George, since you're a fan of old un-remastered discs: seek out the earlier 1990 Dokumente CD version of this, as it contains in my opinion a better mastering of the Brahms Double Concerto.

    [​IMG]
     
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  16. George P

    George P Notable Member Thread Starter

    Location:
    NYC
    Thanks, what is your favorite mastering of the Brahms Piano Concertos by Barenboim/Barbirolli? I believe there has been three masterings, 1990, 1998 and the new Warner Complete box set.
     
  17. dale 88

    dale 88 Errand Boy for Rhythm

    Location:
    west of sun valley
    Listened to Glazunov 5 Novelettes for string Quartet and String Quintet. op. 39 with the Fine Arts String Quartet.
    My issue is on the Russian Chamber Music Brilliant Box. It is sourced from Naxos, 2007.
    The string sound is not realistic. I strongly suspect that too much artificial reverb was used. I had noticed the same type of sound on another Fine Arts disc. It makes the sound seem bigger and the number of players larger but the string sound has excessive vibrato.

    Similar sound was achieved (?) on a 1986 disc from Christoper Warren-Green and the Philharmonia on Chandos recording Dvorak's Serenade. This one sounds terrible.
    [​IMG]

    A few L-Oiseau Lyre (Decca) issues with the Academy of Ancient Music suffered from this abuse.
     
    George P likes this.
  18. crispi

    crispi Vinyl Archaeologist

    Location:
    Berlin
    I am not familiar with those recordings.
     
  19. drh

    drh Talking Machine

    They arrived a few days ago, and tonight I decided to give one of the syms. a whirl. Just one. Just to get my feet wet.

    I chose no. 31, "Paris."

    That done, I chose no. 32.

    That done, I chose no. 36, "Linz."

    I could have gone on, but I must get up in the morning. :sigh:

    How right you are! These discs pull of that rarest of feats: top notch performances and sound. I can't remember hearing a more successfully recorded orchestra, with the instruments forming a well-integrated whole yet retaining their individuality as well. As to the performances, crisp and fleet, but by no means rushed, with a good sense of weight and strength (no Dresden china here!) but still Mozartean, not veering too far into Beethoven territory. Twenty bucks well spent--and I still have no. 29 and the "Haffner" from that set and all of the set with nos. 38-41 to go.

    [edit] Incidentally, not intending it to evolve into a MozartFest, I started my listening session with something rather different, a sextet for piano and strings by Mikhail Glinka. In its own way quite lovely, too; I found it reminiscent of Mendelssohn, but still with its own flavor. Nothing profound, but it made for an enjoyable and engaging 25 minutes' cultured respite from all the storm and stress that have been abroad for the past week. Ensemble Classique Koln on Schwann Musica Mundi 310 034.
     
    Last edited: Nov 11, 2020
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  20. Phil12

    Phil12 Radiant Radish

    Heard this on classical radio. I was blown away by it. Looked it up on youtube:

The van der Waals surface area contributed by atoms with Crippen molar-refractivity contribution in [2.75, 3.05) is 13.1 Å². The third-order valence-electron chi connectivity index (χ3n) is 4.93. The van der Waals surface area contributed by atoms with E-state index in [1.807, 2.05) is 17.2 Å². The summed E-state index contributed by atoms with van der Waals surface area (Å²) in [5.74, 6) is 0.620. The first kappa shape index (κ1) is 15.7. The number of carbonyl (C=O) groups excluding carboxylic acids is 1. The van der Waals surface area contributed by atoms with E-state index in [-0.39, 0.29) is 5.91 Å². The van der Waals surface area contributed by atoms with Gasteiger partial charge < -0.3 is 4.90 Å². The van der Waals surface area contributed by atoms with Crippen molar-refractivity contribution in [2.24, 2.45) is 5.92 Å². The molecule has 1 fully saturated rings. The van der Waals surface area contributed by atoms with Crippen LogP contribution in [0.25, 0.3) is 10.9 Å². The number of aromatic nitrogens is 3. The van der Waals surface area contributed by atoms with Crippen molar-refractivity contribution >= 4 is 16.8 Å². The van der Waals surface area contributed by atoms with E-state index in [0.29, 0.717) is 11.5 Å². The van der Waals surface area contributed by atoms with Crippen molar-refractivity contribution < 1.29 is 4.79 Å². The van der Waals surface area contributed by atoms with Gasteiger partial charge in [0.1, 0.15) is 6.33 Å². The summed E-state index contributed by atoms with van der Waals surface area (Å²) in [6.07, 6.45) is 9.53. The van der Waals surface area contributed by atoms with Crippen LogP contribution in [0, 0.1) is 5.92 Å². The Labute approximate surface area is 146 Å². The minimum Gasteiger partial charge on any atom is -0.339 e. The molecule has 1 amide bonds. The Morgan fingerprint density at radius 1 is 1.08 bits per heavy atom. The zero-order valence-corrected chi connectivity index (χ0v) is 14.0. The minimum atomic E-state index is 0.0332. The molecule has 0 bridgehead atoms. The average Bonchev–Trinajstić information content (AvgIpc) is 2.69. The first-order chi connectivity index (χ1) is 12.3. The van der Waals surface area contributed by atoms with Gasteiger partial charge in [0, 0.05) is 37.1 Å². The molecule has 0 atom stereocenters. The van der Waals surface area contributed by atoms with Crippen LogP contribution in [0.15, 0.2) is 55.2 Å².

The Song of the Sibyl (Catalan El Cant de la Sibil·la) is a liturgical drama and a Gregorian chant, the lyrics of which compose a prophecy describing the Apocalypse, which has been performed at some churches of Mallorca (Balearic Islands, Spain) and L'Alguer or Alghero (Sardinia, Italy) in Catalan language on Christmas Eve nearly uninterruptedly since medieval times. It was declared a Masterpiece of the Oral and Intangible Heritage of Humanity by UNESCO on November 16th, 2010.
     
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  21. mBen989

    mBen989 Forum Resident

    Location:
    Scranton, PA
    Currently listening to...

    BERLIOZ: Symphonie Fantastique - Concertgebouw Orchestra conducted by Sir Colin Davis (West German Philips CD)

    [​IMG]

    One of three classical CDs I found at The Salvation Army today.
     
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  22. mBen989

    mBen989 Forum Resident

    Location:
    Scranton, PA
    HANDEL: Messiah - English Baroque Soloists conducted by John Eliot Gardiner (Philips CD "MADE IN U.S.A BY PDO", three CD set)

    [​IMG]
     
  23. George P

    George P Notable Member Thread Starter

    Location:
    NYC
    [​IMG]

    Now enjoying Op. 17 from the above set.
     
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  24. George P

    George P Notable Member Thread Starter

    Location:
    NYC
    [​IMG]

    For years I heard of how great the pianist Vladimir Sofronitsky was, I even read that Richter had called the man "a god." I bought the Brilliant Classics box and a number of other releases of his and although I enjoyed them, I never really "got" why people were so amazed by him. Then I heard his Chopin Scherzo 1 from the above recording. Wow! Even with the dreaded no-noise sonic solutions used in the mastering, the pianist's incredible power, beauty, imaginative phrasing and constant excitement blew me away. For those who haven't heard him before, I offer this:

     
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  25. George P

    George P Notable Member Thread Starter

    Location:
    NYC
    [​IMG]

    Now enjoying the above 2CD set, which contains works by Chopin and Scriabin.